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On a NAT router any unrequested outside connection is blocked. Using the DMZ is a good workaround.

It's a few months ago that I fell in love with Voice Over IP and IP phones. My old but solid Polycom 301 phone does not have a "Keep NAT Alive" option like regular ones do and after some time it seems like my router's NAT blocks ports. Phone rings or calls but no voice either way, just air. Then I need to restart the phone to punch another hole in the NAT for awhile. I was wondering if putting my Polycom 301 IP (I made it static then it does not change by each restart) in the routers DMZ can eliminate this problem and keep all the ports open for it forever. I know that you may have security issues but as much it is only about a phone and not my whole home network, I don't care. They can hack the phone and I can reconfigure it again. There's no credit on my VOIP account.

In this excerpt from Answercast #66, I look at the possibilities of using a router's DMZ to allow outbound VOIP calls through.

Setting up VOIP phone

Actually I think that's a pretty interesting and innovative solution to the problem.

To clarify for folks who are reading or listening to this, DMZ is an acronym for, "Demilitarized Zone." So, normally what happens on a NAT router is any unrequested, or unexpected, outside connection is blocked by the router. So if a server tries to connect to a computer in your home, and there's a NAT router in the way, it can't get through. The NAT router stops it cold from being able to get to any of the machines on your side of the network.

That's why I keep calling it such a great firewall because it prevents random access from outside agents. If you actually establish a connection from the computer to the server, then the connection can occur, because it was started by someone on your side of the router.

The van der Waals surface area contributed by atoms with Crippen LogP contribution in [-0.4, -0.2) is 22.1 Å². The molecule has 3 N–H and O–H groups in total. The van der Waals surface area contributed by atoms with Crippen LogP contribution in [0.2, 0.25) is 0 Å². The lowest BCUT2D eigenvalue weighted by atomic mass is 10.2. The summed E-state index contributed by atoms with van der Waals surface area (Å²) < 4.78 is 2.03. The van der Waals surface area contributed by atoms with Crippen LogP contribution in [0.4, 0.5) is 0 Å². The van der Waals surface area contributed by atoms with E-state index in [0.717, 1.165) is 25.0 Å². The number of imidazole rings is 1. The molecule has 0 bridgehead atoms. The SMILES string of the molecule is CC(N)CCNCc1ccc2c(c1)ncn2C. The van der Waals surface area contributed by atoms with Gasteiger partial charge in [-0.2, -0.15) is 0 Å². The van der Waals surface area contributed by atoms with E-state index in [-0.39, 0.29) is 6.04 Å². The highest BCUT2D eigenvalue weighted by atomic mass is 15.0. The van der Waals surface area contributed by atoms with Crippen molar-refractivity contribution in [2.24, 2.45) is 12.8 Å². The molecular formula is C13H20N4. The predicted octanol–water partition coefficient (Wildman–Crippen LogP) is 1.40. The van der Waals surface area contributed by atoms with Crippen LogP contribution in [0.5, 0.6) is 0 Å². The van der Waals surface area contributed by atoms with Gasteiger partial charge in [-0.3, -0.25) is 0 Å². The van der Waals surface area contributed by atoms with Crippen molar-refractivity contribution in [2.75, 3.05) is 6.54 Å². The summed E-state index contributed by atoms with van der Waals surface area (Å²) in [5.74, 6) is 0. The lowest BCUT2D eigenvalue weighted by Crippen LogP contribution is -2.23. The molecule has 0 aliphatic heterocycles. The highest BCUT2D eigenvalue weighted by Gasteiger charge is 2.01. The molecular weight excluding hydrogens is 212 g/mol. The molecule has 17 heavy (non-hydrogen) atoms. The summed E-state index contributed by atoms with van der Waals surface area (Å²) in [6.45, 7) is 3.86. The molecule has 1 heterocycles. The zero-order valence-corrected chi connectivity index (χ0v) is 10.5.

Demilitarized Zone

The DMZ is essentially an exception to that rule. What the DMZ is... is the router allows you to specify an IP address of a computer on your local network.

Your local network might be 192.168.0.1 through 25. You may have 25 different computers and they all have these 192.168 addresses. You can then assign, manually, an IP address. Maybe you'll do 192.168.0.254 so it's not something that's gonna ever really, reasonably, be approached by all the machines on your side of the network.

You can configure your device (in this case, the phone) to respond to only that IP address. You're basically giving it a static IP address of .254.

"Stop blocking outside connections"

In the router... you then configure the router by saying, "You know what? All these connections, these connection attempts that you've been blocking? The unrequested, unsolicited connection attempts that you've been blocking... don't. Instead, send them over to this IP address: 192.168.0.254 - whatever device is there, it will handle it, or it will know not to."

In a case like this when you've got Voice over IP, it's actually not that uncommon for some protocols to want to initiate a call from outside of your network. If someone using Voice over IP is somewhere else and tries to call you, that, by definition, may be an outside server trying to initiate a contact through your router: from the internet to the inside.